George Lucas haunts my dreams as of late.
Many months ago, my oldest son, Gavin, got into robots. Wall-E was his world. In a moment of parental weakness and nostalgia, I guess, I showed him a YouTube clip of the Hoth battle sequence from The Empire Strikes Back, with the goal of introducing him to AT-AT walkers. Oh, dear. What a can of worms I opened that day. What were these laser cannon things? Those sweet snowspeeders? And what, pray tell, is that gloriously glowing sword of light, Dad?! PLEASE TELL ME NOW!!
Gavin (6) and his brother Aidan (4) fashioned out of paper and string masks for themselves — Darth Vader, and a Storm Trooper — to wear while playing. Their dollar-store foam swords were swords no more, but light sabers. Gavin's thirst for Star Wars grew insatiable. Without my knowledge, he got his grandpa to spend an evening on YouTube cruising movie clips. There he learned of such unsavory characters as General Grievous and Darth Maul. Indeed, he appears to have already begun embracing the way of the Dark Side of the Force (at least, that's what his mother says when her patience is tried).
In fairness to him, I have admittedly fed his interest somewhat. Star Wars was fascinating to me as a kid, too. I was his age when The Empire Strikes Back was released, and I have a vague memory of seeing the film in the theater — quite possibly my first theater experience ever. (This fact is not lost on Gavin when I tell him he's too young to watch the movie himself.) When I asked some friends for suggestions on new games for our Wii console, I was advised to look into the Lego game series. Naturally, I settled on Lego Star Wars: The Complete Saga. My whole family has loved playing this game, which is challenging enough to be enjoyable to the adults while still being great fun for the kids, too.
It didn't stop there, though. It couldn't. The music in that game — most notably "The Imperial March (Darth Vader's Theme)" — stirred my own Star Wars desires. I purchased a CD of orchestral recordings of various songs from the original Star Wars trilogy, as well as the DVDs of all six of the films. Those arrived a week or so ago. The CD is now near-daily fuel for my sons' imaginations; the DVDs have provided my wife and I with some late-night entertainment, too.
But now the Star Wars connection is appearing outside the family, too. Yesterday on Facebook, a good friend posted a status message about watching Episode 2, and the following thread (edited for brevity) ensued:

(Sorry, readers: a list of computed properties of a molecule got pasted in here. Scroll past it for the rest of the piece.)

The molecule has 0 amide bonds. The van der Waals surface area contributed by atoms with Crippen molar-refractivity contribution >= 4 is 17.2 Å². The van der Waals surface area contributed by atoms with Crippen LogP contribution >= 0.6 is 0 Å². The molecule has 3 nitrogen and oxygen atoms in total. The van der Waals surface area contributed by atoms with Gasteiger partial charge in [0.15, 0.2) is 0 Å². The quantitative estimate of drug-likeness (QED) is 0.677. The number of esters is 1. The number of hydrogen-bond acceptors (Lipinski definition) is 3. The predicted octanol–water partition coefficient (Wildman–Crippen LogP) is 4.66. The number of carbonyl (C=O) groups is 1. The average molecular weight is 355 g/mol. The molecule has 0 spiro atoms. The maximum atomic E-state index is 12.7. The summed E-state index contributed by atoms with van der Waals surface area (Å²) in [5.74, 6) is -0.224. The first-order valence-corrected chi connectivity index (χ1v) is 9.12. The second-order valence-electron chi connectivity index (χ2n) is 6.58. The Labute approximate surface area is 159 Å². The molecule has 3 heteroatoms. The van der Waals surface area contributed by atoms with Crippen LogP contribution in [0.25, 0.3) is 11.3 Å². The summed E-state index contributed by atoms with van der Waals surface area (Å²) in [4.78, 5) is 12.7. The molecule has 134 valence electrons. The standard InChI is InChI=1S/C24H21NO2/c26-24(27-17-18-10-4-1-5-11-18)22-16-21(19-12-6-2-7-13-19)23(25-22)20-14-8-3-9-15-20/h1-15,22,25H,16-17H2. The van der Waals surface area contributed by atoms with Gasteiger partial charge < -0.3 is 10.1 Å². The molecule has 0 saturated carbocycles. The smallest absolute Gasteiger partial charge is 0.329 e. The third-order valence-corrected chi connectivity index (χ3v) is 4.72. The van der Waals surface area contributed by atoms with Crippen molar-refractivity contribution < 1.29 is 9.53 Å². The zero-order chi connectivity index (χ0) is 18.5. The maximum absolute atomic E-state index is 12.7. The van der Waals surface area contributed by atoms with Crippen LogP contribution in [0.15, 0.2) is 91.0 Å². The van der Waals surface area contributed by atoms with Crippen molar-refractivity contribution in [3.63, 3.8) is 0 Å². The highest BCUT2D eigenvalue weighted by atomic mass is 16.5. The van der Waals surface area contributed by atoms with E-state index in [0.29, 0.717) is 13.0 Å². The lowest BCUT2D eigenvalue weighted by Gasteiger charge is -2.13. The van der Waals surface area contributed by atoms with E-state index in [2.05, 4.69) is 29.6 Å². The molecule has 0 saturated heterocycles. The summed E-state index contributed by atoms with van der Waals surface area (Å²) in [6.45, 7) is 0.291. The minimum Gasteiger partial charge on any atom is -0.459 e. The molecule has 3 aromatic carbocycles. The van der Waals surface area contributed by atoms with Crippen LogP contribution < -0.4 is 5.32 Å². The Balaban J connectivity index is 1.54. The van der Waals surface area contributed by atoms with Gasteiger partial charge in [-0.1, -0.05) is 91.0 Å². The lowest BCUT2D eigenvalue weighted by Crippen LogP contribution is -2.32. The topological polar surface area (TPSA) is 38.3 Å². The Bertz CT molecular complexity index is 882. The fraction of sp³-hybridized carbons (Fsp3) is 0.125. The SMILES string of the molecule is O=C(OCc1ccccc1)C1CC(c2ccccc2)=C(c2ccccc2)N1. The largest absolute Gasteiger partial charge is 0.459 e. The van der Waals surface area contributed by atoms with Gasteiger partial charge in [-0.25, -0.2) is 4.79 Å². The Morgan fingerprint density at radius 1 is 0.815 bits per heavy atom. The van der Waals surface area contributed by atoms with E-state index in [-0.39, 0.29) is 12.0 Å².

Ben Collins-Sussman: Star Wars episode 2 is truly one of the worst movies ever made. Why can't I stop watching? It's like rubbernecking a car wreck.
C. Michael Pilato: I just watched that last night! … But look on the bright side -- it's still better than Episode III.
John Bourdeaux: There are few things more disappointing than episodes 1-3.
C. Michael Pilato: @John: Agreed. Though Episode 6 is a close call. It's like some kind of interplanetary smash-up of Fraggle Rock and Willow.
Greg Kirkpatrick: I can't wait for lucas to finally make episodes 1-3 …
Brian W. Fitzpatrick: What are you guys talking about? I always thought it was a shame that they never made any Star Wars movies after Return of the Jedi back in the 80s.
C. Michael Pilato: "Comes first, denial does. When clears the haze, reality you see. Six films there are: three of worth, three of the Dark Side. Now sets in, pain. Afraid not are you of poor storytelling? You will be. You wiiiiiiiill be." -- Master Yoda
Greg Kirkpatrick: noooooooooooooooooooooooooooo…!
And the references show up lately even when not talking directly about Star Wars. Yesterday, I also learned that one of my and my wife's favorite musicians, Jennifer Knapp, appears to have returned from obscurity. But when glancing at comments made on an article announcing this fact, I see:
I hope she doesn’t George Lucas her career up.
— buffalo Buffalo buffalo · Aug 27, 12:13 PM ·
Can Pandora's box be shut? And, all joking aside, do I really want it shut? I mean, isn't it better to have two young boys whose imaginations are bursting with activity and whose play involves clearly defined ideas of right and wrong than to have kids whose eyes are glazed over from watching too much Dora the Explorer and Spongebob? (That's a rhetorical question — I'm confident in my own answer.)